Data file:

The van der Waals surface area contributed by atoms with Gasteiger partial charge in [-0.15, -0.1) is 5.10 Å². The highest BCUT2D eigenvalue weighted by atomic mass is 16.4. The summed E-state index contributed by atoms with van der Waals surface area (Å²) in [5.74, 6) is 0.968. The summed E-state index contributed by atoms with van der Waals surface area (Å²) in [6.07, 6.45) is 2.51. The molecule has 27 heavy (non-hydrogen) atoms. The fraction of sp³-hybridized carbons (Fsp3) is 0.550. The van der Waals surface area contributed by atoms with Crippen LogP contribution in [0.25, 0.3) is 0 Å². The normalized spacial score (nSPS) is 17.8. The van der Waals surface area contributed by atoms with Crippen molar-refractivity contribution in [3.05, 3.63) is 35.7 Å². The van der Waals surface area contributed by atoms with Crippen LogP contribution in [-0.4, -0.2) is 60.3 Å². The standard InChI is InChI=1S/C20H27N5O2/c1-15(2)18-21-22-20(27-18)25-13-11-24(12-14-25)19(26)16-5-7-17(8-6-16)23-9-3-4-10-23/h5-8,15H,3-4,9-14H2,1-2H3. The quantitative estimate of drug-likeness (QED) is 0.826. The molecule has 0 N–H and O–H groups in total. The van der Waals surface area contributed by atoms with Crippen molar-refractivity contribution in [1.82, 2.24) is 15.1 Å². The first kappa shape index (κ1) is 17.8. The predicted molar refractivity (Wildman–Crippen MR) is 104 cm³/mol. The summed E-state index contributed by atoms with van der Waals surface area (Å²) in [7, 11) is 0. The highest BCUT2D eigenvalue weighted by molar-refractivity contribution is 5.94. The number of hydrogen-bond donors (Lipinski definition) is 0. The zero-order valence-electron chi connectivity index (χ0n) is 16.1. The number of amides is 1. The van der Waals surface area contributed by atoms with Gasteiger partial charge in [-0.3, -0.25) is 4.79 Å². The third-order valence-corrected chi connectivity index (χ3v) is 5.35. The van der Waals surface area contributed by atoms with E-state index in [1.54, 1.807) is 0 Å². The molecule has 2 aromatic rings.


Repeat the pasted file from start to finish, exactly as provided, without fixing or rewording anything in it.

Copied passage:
The van der Waals surface area contributed by atoms with Gasteiger partial charge in [-0.15, -0.1) is 5.10 Å². The highest BCUT2D eigenvalue weighted by atomic mass is 16.4. The summed E-state index contributed by atoms with van der Waals surface area (Å²) in [5.74, 6) is 0.968. The summed E-state index contributed by atoms with van der Waals surface area (Å²) in [6.07, 6.45) is 2.51. The molecule has 27 heavy (non-hydrogen) atoms. The fraction of sp³-hybridized carbons (Fsp3) is 0.550. The van der Waals surface area contributed by atoms with Crippen LogP contribution in [0.25, 0.3) is 0 Å². The normalized spacial score (nSPS) is 17.8. The van der Waals surface area contributed by atoms with Crippen molar-refractivity contribution in [3.05, 3.63) is 35.7 Å². The van der Waals surface area contributed by atoms with Crippen LogP contribution in [-0.4, -0.2) is 60.3 Å². The standard InChI is InChI=1S/C20H27N5O2/c1-15(2)18-21-22-20(27-18)25-13-11-24(12-14-25)19(26)16-5-7-17(8-6-16)23-9-3-4-10-23/h5-8,15H,3-4,9-14H2,1-2H3. The quantitative estimate of drug-likeness (QED) is 0.826. The molecule has 0 N–H and O–H groups in total. The van der Waals surface area contributed by atoms with Crippen molar-refractivity contribution in [1.82, 2.24) is 15.1 Å². The first kappa shape index (κ1) is 17.8. The predicted molar refractivity (Wildman–Crippen MR) is 104 cm³/mol. The summed E-state index contributed by atoms with van der Waals surface area (Å²) in [7, 11) is 0. The highest BCUT2D eigenvalue weighted by molar-refractivity contribution is 5.94. The number of hydrogen-bond donors (Lipinski definition) is 0. The zero-order valence-electron chi connectivity index (χ0n) is 16.1. The number of amides is 1. The van der Waals surface area contributed by atoms with Gasteiger partial charge in [-0.3, -0.25) is 4.79 Å². The third-order valence-corrected chi connectivity index (χ3v) is 5.35. The van der Waals surface area contributed by atoms with E-state index in [1.54, 1.807) is 0 Å². The molecule has 2 aromatic rings.